In judging whether there is a closer relative, Social Security Scotland will use a ‘table of hierarchy’ which already exists in the Burial and Cremation (Scotland) Act 2016. The ‘hierarchy’ is an unsurprising list with, for an adult death, spouse or partner at the top and long-standing friend at the bottom, with a range of familial relationships in between.
Whether there is an equally close relative who could have taken responsibility for the funeral cost is not relevant. This is potentially more generous than the social fund funeral payment rules, under which a claimant can be disallowed if there is a close relative who had equally close contact with the deceased and who is not in receipt of a qualifying benefit.5
The funeral support payment will cover the same costs as the social fund funeral payment – eg, the cost of the burial or cremation, necessary documentation and certain transport costs. In addition, it will include a payment of £700 (or £120 if the person who has died was aged 18 or over when s/he died and had a pre-paid funeral plan or similar arrangement in place).6The social fund funeral payment includes an amount of ‘up to’ £700 (or £120) for any other funeral expenses, meaning that the claimant receives less than £700 if the additional expenses amount to less than that figure. Some assets belonging to the person who has died can be deducted from the award (eg, an insurance policy or funeral plan) but not if the person who has died was under 18.7
Once the funeral support payment has been introduced, claims will be administered by Social Security Scotland. It is expected that there will be a choice of ways to claim: online, by phone or using a paper form. Claims will be able to be made from the date the person dies until six months after the date of the funeral. If the funeral support payment is refused during this period because the claimant is not on a qualifying benefit, but is subsequently awarded a qualifying benefit covering the date on which the application was refused, the assistance can be considered again without the need for a new claim.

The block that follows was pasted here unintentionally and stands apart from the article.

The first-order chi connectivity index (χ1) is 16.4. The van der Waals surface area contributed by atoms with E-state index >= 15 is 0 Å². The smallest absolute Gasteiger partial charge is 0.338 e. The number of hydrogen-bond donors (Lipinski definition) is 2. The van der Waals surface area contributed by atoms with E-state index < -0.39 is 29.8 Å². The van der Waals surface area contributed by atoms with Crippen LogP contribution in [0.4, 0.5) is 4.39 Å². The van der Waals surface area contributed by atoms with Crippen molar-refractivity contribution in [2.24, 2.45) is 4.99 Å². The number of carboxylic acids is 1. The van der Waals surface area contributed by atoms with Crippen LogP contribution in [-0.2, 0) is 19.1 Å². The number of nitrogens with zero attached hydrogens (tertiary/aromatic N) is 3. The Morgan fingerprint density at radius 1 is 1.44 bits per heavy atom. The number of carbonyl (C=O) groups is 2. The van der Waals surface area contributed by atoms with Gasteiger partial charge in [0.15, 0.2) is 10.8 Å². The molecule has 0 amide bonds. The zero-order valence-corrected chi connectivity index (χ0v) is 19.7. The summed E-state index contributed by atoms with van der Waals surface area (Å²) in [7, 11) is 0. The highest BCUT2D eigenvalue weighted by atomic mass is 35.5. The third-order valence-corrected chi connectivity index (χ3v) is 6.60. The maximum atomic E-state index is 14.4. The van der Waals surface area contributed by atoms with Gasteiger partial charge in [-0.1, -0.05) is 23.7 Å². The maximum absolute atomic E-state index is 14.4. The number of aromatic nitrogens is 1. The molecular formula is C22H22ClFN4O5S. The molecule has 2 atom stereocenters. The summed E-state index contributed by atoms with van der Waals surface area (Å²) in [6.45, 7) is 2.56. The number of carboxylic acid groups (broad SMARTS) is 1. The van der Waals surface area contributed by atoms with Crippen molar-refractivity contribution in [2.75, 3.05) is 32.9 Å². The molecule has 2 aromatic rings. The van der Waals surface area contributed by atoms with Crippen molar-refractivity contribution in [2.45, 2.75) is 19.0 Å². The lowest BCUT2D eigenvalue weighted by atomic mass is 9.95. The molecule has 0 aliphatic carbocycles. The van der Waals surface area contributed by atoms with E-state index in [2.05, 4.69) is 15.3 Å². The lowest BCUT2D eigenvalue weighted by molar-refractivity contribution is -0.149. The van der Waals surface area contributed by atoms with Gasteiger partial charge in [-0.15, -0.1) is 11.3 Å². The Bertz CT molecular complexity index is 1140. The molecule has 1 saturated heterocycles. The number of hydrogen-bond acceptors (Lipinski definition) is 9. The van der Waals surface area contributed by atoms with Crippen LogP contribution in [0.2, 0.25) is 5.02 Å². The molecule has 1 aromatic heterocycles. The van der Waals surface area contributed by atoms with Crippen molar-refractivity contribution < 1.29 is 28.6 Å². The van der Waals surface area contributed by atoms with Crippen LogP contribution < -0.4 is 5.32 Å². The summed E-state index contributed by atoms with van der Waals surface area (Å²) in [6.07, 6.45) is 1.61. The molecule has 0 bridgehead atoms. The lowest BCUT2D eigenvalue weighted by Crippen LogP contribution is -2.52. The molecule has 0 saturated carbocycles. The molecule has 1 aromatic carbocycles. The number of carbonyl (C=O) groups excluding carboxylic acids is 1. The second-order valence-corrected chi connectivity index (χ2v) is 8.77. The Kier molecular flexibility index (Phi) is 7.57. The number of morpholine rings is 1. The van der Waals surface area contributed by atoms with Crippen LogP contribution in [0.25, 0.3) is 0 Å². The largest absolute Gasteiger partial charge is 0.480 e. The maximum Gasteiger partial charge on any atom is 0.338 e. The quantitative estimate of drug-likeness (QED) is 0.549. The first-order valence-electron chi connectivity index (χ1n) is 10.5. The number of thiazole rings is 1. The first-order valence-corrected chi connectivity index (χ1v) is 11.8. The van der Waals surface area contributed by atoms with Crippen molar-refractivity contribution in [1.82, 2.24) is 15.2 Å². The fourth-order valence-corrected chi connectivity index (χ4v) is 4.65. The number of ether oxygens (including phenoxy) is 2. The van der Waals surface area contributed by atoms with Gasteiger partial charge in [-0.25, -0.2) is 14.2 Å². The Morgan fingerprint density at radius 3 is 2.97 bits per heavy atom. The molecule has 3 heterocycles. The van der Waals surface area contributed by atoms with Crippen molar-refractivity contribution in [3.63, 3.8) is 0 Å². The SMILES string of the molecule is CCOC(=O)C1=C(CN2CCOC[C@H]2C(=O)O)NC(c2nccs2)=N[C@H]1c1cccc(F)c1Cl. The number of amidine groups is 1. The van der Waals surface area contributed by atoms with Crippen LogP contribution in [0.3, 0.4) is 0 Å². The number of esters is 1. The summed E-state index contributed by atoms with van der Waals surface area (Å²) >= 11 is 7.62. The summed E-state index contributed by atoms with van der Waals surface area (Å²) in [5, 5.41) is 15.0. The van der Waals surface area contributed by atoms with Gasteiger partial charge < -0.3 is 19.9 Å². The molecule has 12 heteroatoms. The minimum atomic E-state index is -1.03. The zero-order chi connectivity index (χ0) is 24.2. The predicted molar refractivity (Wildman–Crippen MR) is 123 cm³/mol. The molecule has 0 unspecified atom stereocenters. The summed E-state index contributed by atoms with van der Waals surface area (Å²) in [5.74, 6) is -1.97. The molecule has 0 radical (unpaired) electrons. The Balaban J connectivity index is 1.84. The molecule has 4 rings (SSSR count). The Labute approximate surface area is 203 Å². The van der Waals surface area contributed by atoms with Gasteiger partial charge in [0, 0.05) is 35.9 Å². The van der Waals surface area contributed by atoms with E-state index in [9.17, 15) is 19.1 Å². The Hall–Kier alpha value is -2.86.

Please be aware that welfare rights law and guidance change frequently. Older Bulletin articles may be out of date. Use keywords or the search function to find more recent material on this topic.
- 1. The Funeral Expense Assistance (Scotland) Regulations 2019 (draft)
- 2. Reg 8(4) and (5) Funeral Expense Assistance (Scotland) Regulations 2019 (draft)
- 3. Reg 9 Funeral Expense Assistance (Scotland) Regulations 2019 (draft)
- 4. Reg 10 Funeral Expense Assistance (Scotland) Regulations 2019 (draft)
- 5. Reg 8(7)(b) Social Fund Maternity and Funeral Expenses (General) Regulations 2005, No.3061
- 6. Reg 13 Funeral Expense Assistance (Scotland) Regulations 2019 (draft)
- 7. Reg 14 Funeral Expense Assistance (Scotland) Regulations 2019 (draft)